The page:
WASHINGTON (AP) -- President Bush said Friday the United States "certainly does" torture innocent prisoners and even average citizens as he tried to calm the growing controversy after Vice President Dick Cheney said drowning (known as water boarding) is "really useful" to get people to talk. Bush then invited US citizens to come to the White House to be personally tortured in secret dungeons and torture rooms there.
"It's a no-brainer for me. For a while there I was the Vice President for torture," Cheney had said in an interview. "We torture. That's what we're involved in. That's what we do. George and I want to torture you too in our special CIA-designed torture rooms in the White House."
"I have said that our torture program for innocent people is very important," Cheney later added. "It has been one of the most valuable programs we have. I believe it has allowed us to steal oil throughout the world, and to keep the American boot on the neck of everyone everywhere."
Then at a photo op, Bush said, "This country does torture, nothing can stop us. We will torture anyone to determine whether or not they've got information that will be helpful to protect the Republican Party, the rich and our oil industry."
A Republican news release indicated that hundreds of US citizens have now been personally tortured at the White House by Bush and Cheney as an option on the traditional White House tour. In fact, some of the footage for the popular movie "Saw III" was shot right in the White House dungeons.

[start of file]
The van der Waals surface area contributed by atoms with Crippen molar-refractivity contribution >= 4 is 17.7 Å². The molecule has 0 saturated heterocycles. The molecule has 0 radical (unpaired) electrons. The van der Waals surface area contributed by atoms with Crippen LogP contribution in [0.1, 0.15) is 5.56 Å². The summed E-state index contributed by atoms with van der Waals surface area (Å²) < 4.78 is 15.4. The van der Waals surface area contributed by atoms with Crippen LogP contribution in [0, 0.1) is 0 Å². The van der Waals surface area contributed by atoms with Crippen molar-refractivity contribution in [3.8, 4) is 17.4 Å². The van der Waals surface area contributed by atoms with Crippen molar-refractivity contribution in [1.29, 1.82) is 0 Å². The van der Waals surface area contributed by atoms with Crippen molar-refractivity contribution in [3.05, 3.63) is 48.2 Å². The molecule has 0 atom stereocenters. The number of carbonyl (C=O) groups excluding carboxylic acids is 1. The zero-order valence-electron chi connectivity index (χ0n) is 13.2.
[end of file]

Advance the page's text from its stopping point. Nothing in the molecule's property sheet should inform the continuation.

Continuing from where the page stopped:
"Oh, I thoroughly enjoyed it," mumbled tourist Margaret Munchkin of Skokie, Illinois as she staggered away from the White House.
"First Cheney water boarded me, then Bush branded me on my stomach with a red hot cattle iron from his ranch. It was so exciting," she indicated.
Her husband Mike Munchkin and their son Muldoon, age 12, agreed, displaying fingers from which fingernails had been torn, and burns from electroshocks administered by Cheney and Karl Rove.
"It really hurts, but I can't wait to show my friends at school," said Muldoon just before he fainted.
In water boarding, a prisoner is tied to a board with his head slanted down and a towel covering his face. Water is then poured on his face to create the sensation of drowning.
A new Army manual released last month encourages torture and degrading treatment of prisoners, explicitly allowing water boarding and other torture procedures banned under international law.